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Marine Lance Cpl. Matthew A. Snyder

Died March 3, 2006 Serving During Operation Iraqi Freedom

20, of Finksburg, Md.; assigned to Combat Service Support Group 1, 1st Marine Logistics Group, I Marine Expeditionary Force, Twentynine Palms, Calif.; died March 3 from a non-combat-related vehicle accident in Anbar province, Iraq.

Md. Marine dies in Iraq Humvee accident

WESTMINSTER, Md. — A Marine from Maryland was killed last week in Iraq in an accident while supporting Operation Iraqi Freedom, the Defense Department said Monday.

Lance Cpl. Matthew A. Snyder, of Westminster, died March 3 after an accident in the Anbar province of Iraq. The accident did not involve combat, the Defense Department said.

Snyder, 20, was assigned to Combat Service Support Group-1, 1st Marine Logistics Group, I Marine Expeditionary Force, in Twentynine Palms, Calif.

Family members are still reeling from the news of his death.

Julie Snyder, Matthew’s mother, was too saddened to talk, but she allowed her sister, Cathy Menefee, to speak for the family. She told The (Baltimore) Sun of his keen sense of humor and an unwavering sense of responsibility, which culminated in his decision to join the military.

“It’s sounds so cliche, but he died doing what he wanted to do,” Menefee said. “He always wanted to be a Marine.”

Snyder enlisted on Oct. 14, 2003. He had been based at Camp Lejeune, N.C., before being assigned to Twentynine Palms in August 2004 as a generator mechanic.

He was the middle of three children, with sisters Sarah Snyder, 22, of Hanover, Pa., and Tracie Snyder, 18, who lives with their father in York, Pa.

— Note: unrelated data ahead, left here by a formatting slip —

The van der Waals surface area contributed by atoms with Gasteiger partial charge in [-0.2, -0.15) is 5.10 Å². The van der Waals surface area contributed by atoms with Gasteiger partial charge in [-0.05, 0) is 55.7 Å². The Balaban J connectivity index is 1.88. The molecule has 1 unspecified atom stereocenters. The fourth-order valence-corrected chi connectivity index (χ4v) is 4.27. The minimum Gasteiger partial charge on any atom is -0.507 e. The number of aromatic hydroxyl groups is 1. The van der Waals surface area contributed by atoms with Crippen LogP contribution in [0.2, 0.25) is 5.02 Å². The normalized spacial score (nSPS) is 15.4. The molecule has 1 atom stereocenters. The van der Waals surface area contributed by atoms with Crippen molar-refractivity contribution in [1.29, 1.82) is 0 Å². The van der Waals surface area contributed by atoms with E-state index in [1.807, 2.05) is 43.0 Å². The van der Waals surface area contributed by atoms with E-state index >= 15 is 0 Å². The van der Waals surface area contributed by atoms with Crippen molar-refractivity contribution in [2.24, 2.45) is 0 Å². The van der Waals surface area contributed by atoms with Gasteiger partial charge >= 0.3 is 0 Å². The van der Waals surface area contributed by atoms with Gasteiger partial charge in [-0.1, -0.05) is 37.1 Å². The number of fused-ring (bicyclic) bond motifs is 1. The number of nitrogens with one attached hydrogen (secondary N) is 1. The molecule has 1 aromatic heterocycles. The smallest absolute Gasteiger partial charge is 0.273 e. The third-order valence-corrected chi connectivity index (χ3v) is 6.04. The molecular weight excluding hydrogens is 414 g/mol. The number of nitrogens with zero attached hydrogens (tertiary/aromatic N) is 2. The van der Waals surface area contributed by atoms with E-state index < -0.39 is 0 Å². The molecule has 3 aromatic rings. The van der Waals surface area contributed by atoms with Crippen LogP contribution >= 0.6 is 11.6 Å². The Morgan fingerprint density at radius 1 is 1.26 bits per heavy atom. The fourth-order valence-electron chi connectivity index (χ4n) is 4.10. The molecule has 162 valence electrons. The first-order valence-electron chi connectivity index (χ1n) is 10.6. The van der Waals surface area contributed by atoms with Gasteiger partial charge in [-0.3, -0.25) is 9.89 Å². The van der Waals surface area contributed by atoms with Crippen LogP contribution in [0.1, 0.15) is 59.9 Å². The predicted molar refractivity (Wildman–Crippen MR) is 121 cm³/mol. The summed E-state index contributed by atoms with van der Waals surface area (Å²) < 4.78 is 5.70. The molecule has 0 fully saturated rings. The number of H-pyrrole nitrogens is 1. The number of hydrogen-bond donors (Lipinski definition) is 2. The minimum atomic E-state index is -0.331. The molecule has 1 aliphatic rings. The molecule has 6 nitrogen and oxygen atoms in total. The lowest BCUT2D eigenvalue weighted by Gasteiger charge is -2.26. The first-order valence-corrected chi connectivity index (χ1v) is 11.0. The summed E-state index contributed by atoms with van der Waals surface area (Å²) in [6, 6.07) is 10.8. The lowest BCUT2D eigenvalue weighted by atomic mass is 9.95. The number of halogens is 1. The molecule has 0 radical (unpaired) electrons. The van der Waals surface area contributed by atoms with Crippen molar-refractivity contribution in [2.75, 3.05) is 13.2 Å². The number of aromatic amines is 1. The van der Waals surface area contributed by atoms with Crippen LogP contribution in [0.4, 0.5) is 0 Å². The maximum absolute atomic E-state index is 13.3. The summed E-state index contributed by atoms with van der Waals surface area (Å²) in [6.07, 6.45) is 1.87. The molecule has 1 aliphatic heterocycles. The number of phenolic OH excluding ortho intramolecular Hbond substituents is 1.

Reached by telephone at his home Monday night, Albert Snyder wept.

“I just want it to be over,” the father told the newspaper. “And I want answers. They said he was the gunnery on top of the Humvee and the Humvee rolled. When is this senseless war going to end?”

Matthew Snyder, who family members said had an exuberant personality, enjoyed fishing and playing intramural soccer as a teenager.

David Brown, an assistant principal at Westminster High School where Matthew graduated in 2003, said he was “devastated” upon hearing of Snyder’s death. Brown said he had coached Snyder in an intramural basketball league, from kindergarten through second grade.

“The first image that clicked back in my head was that 6-year-old boy, in the team picture, with the big green shirt that said ‘Terrors,’ kneeling in the front row. I can still see the photograph,” Brown said. “I’ve known him as a much younger child, and as a high school student, so it’s difficult. You see faces and you hear on TV, but it’s always kind of distant until it comes home. And now it’s home.”

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